To me what that quote has always meant is that you better not being doing your work for any other reason then you need to. Don't be doing it for position, status, recognition, or any other reward because a true artist will get no satisfaction from any of that. The social niceties of the coffee clache pale in comparison to the satisfaction of easing the urge to create. If you spend more time talking then doing, if your more concerned how you are perceived instead of creating perspective, and if your not prepared to dedicate your very life's blood to it then you are something other then an artist. Myth number two: Its easy. This ties in with the first one, in that those who observe don't see what came before the finished result.They think it merely involves picking up a brush and applying paint to canvass, or sitting at a typewriter and clacking away. They don't see the years of preparation that has gone into that moment. How the painter has worked on her technique for years so that she no longer has to think about what she is doing; that brush stroke that looks so casual is actually the accumulation of experiment after experiment to find a means to achieve a desired result; the poem banged off in a half hour comes from writing day in and day out to develop a voice on paper that expresses the one in your head. If you want a sure fire way of telling an artist apart from others, look for those who dismiss technique as important. They will have excuses such as it interferes with their creative flow, it stifles my impulses, or grammar limits what I can express. There's more a long those lines but you get the picture. You'll also find that most of them, especially the "visual artists" have never taken a class in their lives, or those that have will tell you that the structure stifled their creativity. This is equvilent of a surgeon saying that anatomy classes interfered with his surgical style. Myth number three: I'm different therefore I'm an artist. The reality of this one is that an artist is different because of who and what they are. They don't set out to be different, most suffer because of it, spending years of frustration and hurt trying to fit in and be accepted but never succeeding. Its not until they find the comfort and solace that their creative expression brings that they are offered some release. The tortured artist is not a role to be assumed, taken on and off like a beret and sunglasses, rather endured with occasional moments of release offered by the fulfilling moments of creation. Pretend idiosyncrasies, crass behavior, and odd dress are not prerequisites for being an artist anymore then they are for being anything else. Some of the most accomplished artists I know dress as conservatively as bankers and it doesn't seem to affect the quality of their work. Being an artist is like being a priest. It is a calling, an urge to worship at the alter of the capricious Goddess of creativity. She's a tease who flirts with your emotions and mind and can leave you a total wreck. But you keep coming back again and again because you can't resist her charms. Its no coincidence that the Greek Goddess of inspiration is named Eros- erotic-. But to be an acolyte in this temple requires more then just simple attendance and minor genuflections. If you are not slavishly devoted to it's cause, willing to sacrifice all to the point of no return, then please a simple request. Leave those of us alone who are devout. Keep your insecurities about who you are and what you want from life to yourself and don't inflict them on an unsuspecting public by calling it art. There's enough pretence in the world already without the one bastion of true human individuality being besmirched through association by posers and dilettante. I'm not trying to discourage people from writing and painting and doing creative things. The more creativity in this world the better. The more people learn about the arts and appreciate them the easier it will become for artists to be accepted by society as full members. But those of you who pose and pretend are doing more of a disservice then you can imagine to those that struggle on a minute by minute basis with creation. The image of elitist intellectual snobbery, this I belong to an exclusive club that only a select few can join attitude, has done more to alienate people from genuine art and artists then any government policy and funding cutbacks. Its hard enough being an artist without having to worry about bad publicity caused by wannabes. cheers gypsyman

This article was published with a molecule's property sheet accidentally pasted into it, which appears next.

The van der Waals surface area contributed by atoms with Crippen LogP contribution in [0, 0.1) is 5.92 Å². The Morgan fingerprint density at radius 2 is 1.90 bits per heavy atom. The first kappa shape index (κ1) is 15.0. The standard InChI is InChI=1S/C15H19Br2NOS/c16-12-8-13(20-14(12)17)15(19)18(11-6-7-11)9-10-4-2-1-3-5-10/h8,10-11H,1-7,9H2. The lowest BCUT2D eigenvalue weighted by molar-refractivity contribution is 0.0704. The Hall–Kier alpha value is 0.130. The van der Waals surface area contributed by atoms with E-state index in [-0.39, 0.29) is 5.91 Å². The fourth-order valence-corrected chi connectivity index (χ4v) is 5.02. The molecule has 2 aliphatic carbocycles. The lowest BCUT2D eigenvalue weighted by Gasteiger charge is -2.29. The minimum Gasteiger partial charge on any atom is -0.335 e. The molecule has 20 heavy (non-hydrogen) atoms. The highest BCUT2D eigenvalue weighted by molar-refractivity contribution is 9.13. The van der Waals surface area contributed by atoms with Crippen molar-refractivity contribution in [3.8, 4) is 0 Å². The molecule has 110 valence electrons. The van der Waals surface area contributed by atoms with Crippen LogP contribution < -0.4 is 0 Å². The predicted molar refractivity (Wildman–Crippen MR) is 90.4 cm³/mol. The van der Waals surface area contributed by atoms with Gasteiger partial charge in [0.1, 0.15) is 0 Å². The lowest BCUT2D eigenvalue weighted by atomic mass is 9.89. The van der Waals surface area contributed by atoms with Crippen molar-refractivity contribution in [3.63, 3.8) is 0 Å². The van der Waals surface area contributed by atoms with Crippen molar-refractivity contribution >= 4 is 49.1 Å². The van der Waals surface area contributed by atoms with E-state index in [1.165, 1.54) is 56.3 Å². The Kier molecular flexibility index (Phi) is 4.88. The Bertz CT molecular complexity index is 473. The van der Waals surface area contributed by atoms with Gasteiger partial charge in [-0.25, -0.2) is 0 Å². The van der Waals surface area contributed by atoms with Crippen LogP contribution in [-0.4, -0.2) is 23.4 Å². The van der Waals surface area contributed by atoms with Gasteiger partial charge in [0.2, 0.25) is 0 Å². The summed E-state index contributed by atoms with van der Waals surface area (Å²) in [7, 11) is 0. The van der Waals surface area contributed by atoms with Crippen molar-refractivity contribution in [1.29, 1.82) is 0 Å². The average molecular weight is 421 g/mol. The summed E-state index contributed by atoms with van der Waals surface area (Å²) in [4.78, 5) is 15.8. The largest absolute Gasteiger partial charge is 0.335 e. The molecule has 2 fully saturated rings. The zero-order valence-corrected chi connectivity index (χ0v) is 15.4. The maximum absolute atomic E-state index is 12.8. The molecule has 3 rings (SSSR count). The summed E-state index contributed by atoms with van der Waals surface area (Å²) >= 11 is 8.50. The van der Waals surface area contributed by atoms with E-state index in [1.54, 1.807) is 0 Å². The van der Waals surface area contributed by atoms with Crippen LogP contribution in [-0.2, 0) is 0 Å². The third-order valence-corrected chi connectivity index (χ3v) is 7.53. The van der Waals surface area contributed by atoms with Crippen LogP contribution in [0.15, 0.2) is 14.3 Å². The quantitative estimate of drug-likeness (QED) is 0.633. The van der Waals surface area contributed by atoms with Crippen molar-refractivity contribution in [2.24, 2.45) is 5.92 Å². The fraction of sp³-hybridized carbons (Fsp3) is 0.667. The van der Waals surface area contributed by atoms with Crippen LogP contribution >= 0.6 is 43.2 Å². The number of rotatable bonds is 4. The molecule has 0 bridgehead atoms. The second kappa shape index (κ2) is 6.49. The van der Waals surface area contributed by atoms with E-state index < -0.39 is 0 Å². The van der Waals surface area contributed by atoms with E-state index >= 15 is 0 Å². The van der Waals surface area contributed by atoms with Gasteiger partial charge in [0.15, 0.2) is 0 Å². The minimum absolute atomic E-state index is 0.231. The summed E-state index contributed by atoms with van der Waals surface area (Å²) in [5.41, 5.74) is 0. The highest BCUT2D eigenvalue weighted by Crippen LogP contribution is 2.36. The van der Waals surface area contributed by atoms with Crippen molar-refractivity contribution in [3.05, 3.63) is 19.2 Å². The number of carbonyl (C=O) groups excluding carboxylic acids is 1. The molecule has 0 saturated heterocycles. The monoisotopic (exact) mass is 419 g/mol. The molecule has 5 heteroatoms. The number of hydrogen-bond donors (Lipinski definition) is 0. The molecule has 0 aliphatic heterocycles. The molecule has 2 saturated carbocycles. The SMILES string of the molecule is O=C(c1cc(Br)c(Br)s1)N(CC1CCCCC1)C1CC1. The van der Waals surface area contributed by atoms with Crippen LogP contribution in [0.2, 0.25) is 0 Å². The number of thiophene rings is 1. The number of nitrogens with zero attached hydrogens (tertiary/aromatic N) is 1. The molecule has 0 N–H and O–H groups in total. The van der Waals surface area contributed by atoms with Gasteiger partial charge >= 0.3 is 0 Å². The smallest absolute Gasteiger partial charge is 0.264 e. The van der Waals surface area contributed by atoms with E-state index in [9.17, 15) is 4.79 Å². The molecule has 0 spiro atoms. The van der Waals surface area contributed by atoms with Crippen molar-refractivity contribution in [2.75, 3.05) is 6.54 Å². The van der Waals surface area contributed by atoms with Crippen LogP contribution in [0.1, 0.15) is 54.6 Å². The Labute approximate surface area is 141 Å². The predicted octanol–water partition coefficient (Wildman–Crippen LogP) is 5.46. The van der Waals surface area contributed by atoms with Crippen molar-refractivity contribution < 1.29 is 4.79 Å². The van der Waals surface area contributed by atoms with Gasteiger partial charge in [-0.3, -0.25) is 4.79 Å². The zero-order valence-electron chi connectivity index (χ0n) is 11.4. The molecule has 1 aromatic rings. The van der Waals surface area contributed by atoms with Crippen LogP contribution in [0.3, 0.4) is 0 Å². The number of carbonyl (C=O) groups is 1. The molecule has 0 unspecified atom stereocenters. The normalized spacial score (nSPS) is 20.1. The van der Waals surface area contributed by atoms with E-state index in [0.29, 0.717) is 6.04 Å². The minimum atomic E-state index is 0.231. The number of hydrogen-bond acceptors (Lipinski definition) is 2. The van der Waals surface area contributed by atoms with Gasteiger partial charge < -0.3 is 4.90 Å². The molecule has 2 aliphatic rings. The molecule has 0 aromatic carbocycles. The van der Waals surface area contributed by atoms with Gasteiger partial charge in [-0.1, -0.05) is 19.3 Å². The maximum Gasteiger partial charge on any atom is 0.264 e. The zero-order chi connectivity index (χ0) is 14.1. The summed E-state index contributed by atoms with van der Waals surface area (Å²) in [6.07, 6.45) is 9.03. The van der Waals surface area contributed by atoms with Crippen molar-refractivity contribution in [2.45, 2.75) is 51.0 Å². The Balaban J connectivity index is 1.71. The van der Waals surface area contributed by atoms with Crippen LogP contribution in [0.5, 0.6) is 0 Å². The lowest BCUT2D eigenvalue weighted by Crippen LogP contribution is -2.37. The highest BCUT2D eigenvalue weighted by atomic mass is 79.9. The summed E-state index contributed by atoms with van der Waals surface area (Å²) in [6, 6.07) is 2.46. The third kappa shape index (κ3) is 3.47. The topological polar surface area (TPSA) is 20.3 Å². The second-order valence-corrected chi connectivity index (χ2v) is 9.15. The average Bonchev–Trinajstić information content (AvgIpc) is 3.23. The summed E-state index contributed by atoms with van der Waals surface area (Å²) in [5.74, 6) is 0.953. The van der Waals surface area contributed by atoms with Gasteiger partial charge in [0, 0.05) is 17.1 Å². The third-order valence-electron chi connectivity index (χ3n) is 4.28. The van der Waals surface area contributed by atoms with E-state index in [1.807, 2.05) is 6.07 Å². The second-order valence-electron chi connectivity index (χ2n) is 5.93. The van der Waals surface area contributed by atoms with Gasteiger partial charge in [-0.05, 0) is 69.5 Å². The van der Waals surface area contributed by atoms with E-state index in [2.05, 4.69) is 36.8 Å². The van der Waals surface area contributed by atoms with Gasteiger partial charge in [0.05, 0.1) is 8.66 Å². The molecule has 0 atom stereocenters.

1 Comments:

Anonymous Anonymous said...

BRAVO mon ami..I like it when you tell it like it is..what you said is very true.. Everyone is born with a natural talent of some sorts others are not..Eri for example is born with the gift of painting and drawing among other things..I'm born with the gift of dance and song among other things too...Music controls my body to move as it sees fit..I'm told i'm a natural,that's true,I don't spend hundreds of dollars to do what comes naturally...Hey Eri looks like the witching hour has come upon us,break out the cauldron and let us cast a few nasties their way...just like the Jamacians and their neighboring friends it is like possesion when I hear music. It is almost Voodooish..Nobody controls me or you...I love you guys...We are our own person..We have talents only others would dream and pay a fortune to have...Never forget who you are and what you have...LOVE TANYA....

5:25 PM